Movie Review: Abraham Lincoln: Vampire Hunter
For everyone who has become utterly disgusted with what vampires have been reduced to at the modern cinema, Abraham Lincoln: Vampire Hunter serves as a welcome reprieve from all that nonsense. These are not the sparkly, love-struck vampires we have been subjected to as of late (I’m talking about you, Cullen clan). They aren’t sexy, horny creatures of the night that are more interested in screwing than sucking blood (True Blood). These vampires are a throwback to old school vampires-nasty, soulless tormentors with absolutely no regard for human life, and they are ugly. When they attack, it’s with unhinged jaws filled with razor sharp teeth and demonic, glowing eyes. They’re true monsters, just as vampires are meant to be.
How on earth does Abraham Lincoln figure into vampire mythology? Seems that young Lincoln witnessed one of the monsters killing his mother. Consequentially, he was obsessed with vindicating her death, but he promised his grieving father he wouldn’t do anything foolish. It isn’t until his father passes away that Abraham can pursue his goal without guilt. On the very night he pursues his mother’s murderer, Abraham gets his ass handed to him by the vampire, and awakens in the house of Henry (Dominic Cooper), who offers to train Abraham in the art of vampire killing. Since Lincoln was raised chopping wood, he prefers an axe to use as his instrument of execution, and eventually flourishes as a would-be assassin. When he is finally allowed to act upon a carefully construed “vampire hit list” he diligently kicks some ass in the evenings, all the while leading a double life as a modest shopkeeper in the employ of Joshua (Jimmi Simpson) who becomes his loyal life-long friend.
The film cleverly weaves some historical accuracies into the fictionalized world-we see Lincoln meet his love Mary Todd (Mary Elizabeth Winstead), witness his foray into politics and his first encounters with political rival Stephen Douglas. The film (obviously) also takes great liberties with history, namely by positing that vampires (who are impervious save for silver) joined forces with the south in an attempt to take over the United States during the Civil War. The vampires add an almost insurmountable obstacle to the north and Lincoln has figure out how to defeat the army of undead.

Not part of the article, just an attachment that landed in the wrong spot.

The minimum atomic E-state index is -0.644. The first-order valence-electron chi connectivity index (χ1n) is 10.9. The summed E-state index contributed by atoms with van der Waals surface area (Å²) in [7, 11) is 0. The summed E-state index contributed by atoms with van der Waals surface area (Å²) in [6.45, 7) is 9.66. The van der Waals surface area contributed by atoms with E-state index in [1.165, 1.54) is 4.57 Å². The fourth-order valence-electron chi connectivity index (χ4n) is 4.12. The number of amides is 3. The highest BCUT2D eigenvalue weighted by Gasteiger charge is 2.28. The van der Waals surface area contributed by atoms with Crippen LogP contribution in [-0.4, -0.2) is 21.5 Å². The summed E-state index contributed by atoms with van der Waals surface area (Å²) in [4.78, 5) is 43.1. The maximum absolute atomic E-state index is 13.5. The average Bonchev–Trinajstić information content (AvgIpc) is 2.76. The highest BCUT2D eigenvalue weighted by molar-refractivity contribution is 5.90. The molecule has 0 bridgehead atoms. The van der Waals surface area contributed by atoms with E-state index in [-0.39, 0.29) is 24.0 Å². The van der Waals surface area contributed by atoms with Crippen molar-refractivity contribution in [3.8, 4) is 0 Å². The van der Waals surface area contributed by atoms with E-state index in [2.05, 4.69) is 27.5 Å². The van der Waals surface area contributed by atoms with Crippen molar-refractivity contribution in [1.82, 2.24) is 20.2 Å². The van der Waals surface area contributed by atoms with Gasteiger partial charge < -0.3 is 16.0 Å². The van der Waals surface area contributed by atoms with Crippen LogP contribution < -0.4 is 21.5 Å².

Director Timur Bekmambetov (Wanted) knows his way around an action set piece, and this movie delivers some thrilling sequences. Still, it feels a bit bloated at an hour and forty-five minutes, so there are some pacing issues. A truly grievous over use of Matrix inspired bullet time keeps stalling the momentum during some fighting sequences. Can we please just declare a moratorium on this film technique? It’s been done to death, and it is tired and uninspired. The film would have been much better without all the time slices. The 3D is actually quite effective. It lends itself well to the frequent blood-splattering, and really adds some depth to the vampire’s creepy eyes.
Benjamin Walker is well cast as Lincoln. He reminds me of a young Liam Neeson, and he has the physical stature to convince us that he is Lincoln. Tall, awkward and lanky, Walker is a dead ringer for the president, particularly when he portrays him in latter years. Anthony Mackie (The Hurt Locker) is a childhood friend who becomes Lincoln’s right hand man. Rufus Sewell is cold and unflinching as one of the head vampires who is constantly flanked by vampire hottie Vadoma (Erin Wasson) and Cooper is quite good as the tortured Henry. Winstead’s Mary Todd gives the story a soft touch.
Seth Grahame-Smith wrote the screenplay for the movie based on his novel of the same name. I haven’t read the book, but I was told the movie ends much differently than the novel, so fans of the book might be disappointed. My best advice is to not take the movie too seriously, just go along for the ride.